By Sister Regina Siegfried, ASC

It’s the end of the season for more than the vegetable garden and flower plots. The once-new, clean, green-cuffed gloves that went to work in March have frayed into stained, often-washed, tired and limp shadows of their former selves.

They had raked, dug, pulled, prodded, and wiped sweat through spring and summer months of squash, tomatoes, bush beans, and a shade garden under the pecan tree.

They planted impatiens, milkweed, dianthus, and assorted other flowers and plants. They were pallbearers for the huge elephant ears that wept their lives out in the Dumpster.

The holed fingers were irritants during the leaf-raking days of crisp sunshine, cloudy afternoons, and trudges down the alley with tubs of leaves to cover the ajuga.

The gloves’ final mercy mounded maple leaves around hydrangeas and coneflowers to blanket the plants through a long winter’s sleep.

Faithful and durable until the end, they deserved more than to be tossed into the trash. I buried them under the oak leaves in the green coffin Dumpster that said “yard waste only.”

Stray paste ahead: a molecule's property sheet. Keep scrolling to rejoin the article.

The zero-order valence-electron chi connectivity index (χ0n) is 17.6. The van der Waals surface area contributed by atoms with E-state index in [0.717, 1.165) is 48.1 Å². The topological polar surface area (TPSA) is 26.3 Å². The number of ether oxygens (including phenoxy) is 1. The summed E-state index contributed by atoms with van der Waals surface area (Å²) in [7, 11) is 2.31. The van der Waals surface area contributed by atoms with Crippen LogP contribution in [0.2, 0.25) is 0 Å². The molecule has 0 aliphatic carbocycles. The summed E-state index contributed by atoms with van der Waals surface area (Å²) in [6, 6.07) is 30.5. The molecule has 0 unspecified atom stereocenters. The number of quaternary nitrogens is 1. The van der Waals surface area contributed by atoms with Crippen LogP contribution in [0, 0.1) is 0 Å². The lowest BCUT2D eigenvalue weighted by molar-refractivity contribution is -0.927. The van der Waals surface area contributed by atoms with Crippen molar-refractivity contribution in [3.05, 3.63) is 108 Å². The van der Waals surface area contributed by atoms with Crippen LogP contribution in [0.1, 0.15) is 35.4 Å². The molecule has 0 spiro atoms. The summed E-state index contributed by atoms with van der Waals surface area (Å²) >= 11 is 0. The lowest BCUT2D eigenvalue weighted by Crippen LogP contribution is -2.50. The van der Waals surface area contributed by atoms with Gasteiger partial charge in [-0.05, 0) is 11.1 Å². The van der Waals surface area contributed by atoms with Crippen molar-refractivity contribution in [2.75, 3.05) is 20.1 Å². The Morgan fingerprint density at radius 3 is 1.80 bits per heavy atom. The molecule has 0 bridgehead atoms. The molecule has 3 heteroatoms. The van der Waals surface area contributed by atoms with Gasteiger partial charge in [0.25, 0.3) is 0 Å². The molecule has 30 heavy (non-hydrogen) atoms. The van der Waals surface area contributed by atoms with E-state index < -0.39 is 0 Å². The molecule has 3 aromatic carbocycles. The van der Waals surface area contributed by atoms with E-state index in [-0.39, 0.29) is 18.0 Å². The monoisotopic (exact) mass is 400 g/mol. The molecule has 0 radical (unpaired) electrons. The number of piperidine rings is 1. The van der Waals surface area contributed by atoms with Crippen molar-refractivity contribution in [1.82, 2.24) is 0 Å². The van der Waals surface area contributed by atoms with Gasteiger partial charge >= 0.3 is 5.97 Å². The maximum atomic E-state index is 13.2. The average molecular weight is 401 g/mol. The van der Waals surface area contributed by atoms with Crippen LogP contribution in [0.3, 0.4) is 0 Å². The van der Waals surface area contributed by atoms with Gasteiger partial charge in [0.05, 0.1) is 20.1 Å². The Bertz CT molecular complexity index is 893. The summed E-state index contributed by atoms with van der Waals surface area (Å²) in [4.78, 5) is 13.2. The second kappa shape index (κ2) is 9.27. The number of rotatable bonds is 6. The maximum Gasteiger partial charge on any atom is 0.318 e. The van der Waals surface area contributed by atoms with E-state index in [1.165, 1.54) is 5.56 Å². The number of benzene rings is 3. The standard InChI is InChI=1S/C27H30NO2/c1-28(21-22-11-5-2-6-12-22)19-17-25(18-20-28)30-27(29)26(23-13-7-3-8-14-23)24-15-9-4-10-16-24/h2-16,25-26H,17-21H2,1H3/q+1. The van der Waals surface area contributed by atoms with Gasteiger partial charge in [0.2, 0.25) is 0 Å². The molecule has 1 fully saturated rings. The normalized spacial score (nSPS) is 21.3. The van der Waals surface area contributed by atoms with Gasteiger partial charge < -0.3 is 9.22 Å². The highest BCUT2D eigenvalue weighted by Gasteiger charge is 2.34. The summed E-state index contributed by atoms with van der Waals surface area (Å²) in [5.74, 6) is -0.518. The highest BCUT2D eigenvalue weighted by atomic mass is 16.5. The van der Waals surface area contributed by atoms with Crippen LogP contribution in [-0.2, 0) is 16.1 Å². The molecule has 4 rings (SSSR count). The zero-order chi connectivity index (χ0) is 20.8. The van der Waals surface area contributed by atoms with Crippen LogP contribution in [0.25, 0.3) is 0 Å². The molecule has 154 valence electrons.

They’ll join the circle and cycle of life in the city mulch heap to surprise next spring’s gardeners.

Ponder the worn people and tattered parts of our cities, society and planet. Consider the tired parents, single moms, overworked and underpaid toilers in forgotten parts of our social fabric.

They deserve more attention and care than an easily replaced set of garden gloves. Every person and creature is part of the web of life, sharing in God’s universe and deserving of respect, care, and notice.

What attention and regard can I offer each spark of creation I meet today? God’s life is there, full of Spirit, worthy of consideration and dignity and respect.